Along those lines, I would suggest that you not talk details about your girlfriend’s past. If you know general categories (i.e., she has had sex with other men or somehow has been sexually involved with other men), it will not be good for your soul to hear a lot more or for hers to revisit all the details. And you don’t need details to decide whether to marry her. In fact, the most gracious (albeit difficult) response you could have would be to tell her that the details don’t matter because that’s not her anymore and those sins are forgiven — by God and by you. What a wonderful way to set a grace-filled, Gospel-centered tone for your new life together!
Finally, be sure to remain physically pure in your dating relationship with your girlfriend. Remember, her past involves sin by her, but she was also grievously sinned against by the guys involved. Begin now to build trust and separate yourself from those guys by obeying Scripture in this (1 Timothy 5:2) and showing her what unselfish, godly care of a sister in Christ looks like in a dating context.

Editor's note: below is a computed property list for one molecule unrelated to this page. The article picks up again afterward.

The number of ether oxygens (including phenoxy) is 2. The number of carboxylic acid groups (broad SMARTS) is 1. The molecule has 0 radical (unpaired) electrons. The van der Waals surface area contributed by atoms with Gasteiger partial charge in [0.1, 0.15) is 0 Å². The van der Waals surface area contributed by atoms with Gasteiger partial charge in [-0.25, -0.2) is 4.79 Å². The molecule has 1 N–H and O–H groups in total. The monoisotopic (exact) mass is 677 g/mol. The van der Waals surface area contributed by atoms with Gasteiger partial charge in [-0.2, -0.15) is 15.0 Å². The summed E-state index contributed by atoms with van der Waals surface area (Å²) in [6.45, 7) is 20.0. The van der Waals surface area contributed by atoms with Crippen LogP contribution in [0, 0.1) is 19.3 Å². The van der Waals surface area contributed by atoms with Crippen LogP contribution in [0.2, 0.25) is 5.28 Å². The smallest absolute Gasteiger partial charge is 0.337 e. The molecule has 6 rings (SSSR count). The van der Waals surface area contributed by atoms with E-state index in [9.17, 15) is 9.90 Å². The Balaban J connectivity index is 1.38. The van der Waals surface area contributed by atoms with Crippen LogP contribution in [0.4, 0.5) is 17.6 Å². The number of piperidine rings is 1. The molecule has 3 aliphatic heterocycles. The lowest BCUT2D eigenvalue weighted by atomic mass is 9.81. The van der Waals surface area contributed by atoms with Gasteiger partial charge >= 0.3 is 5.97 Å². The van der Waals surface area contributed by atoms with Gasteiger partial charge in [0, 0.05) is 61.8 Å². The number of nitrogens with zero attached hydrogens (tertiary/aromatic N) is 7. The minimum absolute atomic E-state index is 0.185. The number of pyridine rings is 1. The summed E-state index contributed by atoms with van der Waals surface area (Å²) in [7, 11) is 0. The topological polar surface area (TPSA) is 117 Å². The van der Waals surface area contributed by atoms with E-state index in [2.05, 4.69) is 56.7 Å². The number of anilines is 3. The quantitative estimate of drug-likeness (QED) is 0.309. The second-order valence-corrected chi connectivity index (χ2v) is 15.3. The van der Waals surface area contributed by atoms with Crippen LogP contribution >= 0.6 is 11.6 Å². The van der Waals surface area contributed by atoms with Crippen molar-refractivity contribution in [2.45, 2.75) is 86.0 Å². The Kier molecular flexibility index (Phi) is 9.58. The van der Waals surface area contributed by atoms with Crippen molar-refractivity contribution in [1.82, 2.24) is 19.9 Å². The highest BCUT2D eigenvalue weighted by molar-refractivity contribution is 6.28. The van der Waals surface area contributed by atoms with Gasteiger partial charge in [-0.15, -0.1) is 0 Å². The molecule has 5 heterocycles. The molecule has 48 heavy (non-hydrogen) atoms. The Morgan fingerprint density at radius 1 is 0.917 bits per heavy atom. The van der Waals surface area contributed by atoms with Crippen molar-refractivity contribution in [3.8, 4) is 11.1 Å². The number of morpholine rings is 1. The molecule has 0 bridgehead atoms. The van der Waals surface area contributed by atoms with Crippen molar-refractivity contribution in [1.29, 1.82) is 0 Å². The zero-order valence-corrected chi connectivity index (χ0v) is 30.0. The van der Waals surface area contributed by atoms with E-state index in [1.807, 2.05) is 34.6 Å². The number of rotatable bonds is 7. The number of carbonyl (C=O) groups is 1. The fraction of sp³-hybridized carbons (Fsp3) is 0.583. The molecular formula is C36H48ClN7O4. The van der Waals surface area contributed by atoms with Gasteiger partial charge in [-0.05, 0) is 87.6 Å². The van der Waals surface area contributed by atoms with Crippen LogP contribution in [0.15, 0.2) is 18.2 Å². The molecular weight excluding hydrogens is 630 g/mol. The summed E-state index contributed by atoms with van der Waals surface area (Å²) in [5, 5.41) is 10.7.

I’m sure all this is a lot to think about. Seek counsel from Christians you trust, and do your best to approach this decision and your feelings biblically. Whether the two of you end up married or not, I will pray for wisdom, healing and grace for you both.
For His glory,
Copyright 2014 Scott Croft. All rights reserved.
About the Author
Scott Croft served for several years as chairman of the elders at Capitol Hill Baptist Church in Washington, D.C., where he wrote and taught the Friendship, Courtship & Marriage and Biblical Manhood & Womanhood CORE Seminars. Scott now lives in the Louisville, Ky., area with his wife, Rachel, and son, William, where he works as an attorney and serves as an elder of Third Avenue Baptist Church.